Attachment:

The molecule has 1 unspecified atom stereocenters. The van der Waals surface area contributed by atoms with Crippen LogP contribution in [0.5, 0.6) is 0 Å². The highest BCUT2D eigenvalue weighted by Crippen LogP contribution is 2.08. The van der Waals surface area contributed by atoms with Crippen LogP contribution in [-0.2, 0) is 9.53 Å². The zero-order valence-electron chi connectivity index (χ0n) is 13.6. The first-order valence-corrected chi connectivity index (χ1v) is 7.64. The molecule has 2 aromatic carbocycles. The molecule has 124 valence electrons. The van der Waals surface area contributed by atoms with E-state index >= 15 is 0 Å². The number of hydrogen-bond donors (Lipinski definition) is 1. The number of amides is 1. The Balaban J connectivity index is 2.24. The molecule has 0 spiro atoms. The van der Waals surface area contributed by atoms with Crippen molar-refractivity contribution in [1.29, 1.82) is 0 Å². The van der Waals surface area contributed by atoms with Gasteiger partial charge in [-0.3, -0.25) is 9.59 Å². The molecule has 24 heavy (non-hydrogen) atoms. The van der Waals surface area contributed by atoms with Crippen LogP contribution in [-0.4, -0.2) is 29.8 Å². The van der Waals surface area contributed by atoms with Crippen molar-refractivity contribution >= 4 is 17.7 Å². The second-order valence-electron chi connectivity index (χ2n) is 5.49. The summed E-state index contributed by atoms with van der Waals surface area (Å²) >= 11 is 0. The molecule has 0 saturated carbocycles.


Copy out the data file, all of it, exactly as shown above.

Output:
The molecule has 1 unspecified atom stereocenters. The van der Waals surface area contributed by atoms with Crippen LogP contribution in [0.5, 0.6) is 0 Å². The highest BCUT2D eigenvalue weighted by Crippen LogP contribution is 2.08. The van der Waals surface area contributed by atoms with Crippen LogP contribution in [-0.2, 0) is 9.53 Å². The zero-order valence-electron chi connectivity index (χ0n) is 13.6. The first-order valence-corrected chi connectivity index (χ1v) is 7.64. The molecule has 2 aromatic carbocycles. The molecule has 124 valence electrons. The van der Waals surface area contributed by atoms with E-state index >= 15 is 0 Å². The number of hydrogen-bond donors (Lipinski definition) is 1. The number of amides is 1. The Balaban J connectivity index is 2.24. The molecule has 0 spiro atoms. The van der Waals surface area contributed by atoms with Crippen molar-refractivity contribution in [1.29, 1.82) is 0 Å². The van der Waals surface area contributed by atoms with Gasteiger partial charge in [-0.3, -0.25) is 9.59 Å². The molecule has 24 heavy (non-hydrogen) atoms. The van der Waals surface area contributed by atoms with Crippen LogP contribution in [-0.4, -0.2) is 29.8 Å². The van der Waals surface area contributed by atoms with Crippen molar-refractivity contribution >= 4 is 17.7 Å². The second-order valence-electron chi connectivity index (χ2n) is 5.49. The summed E-state index contributed by atoms with van der Waals surface area (Å²) >= 11 is 0. The molecule has 0 saturated carbocycles.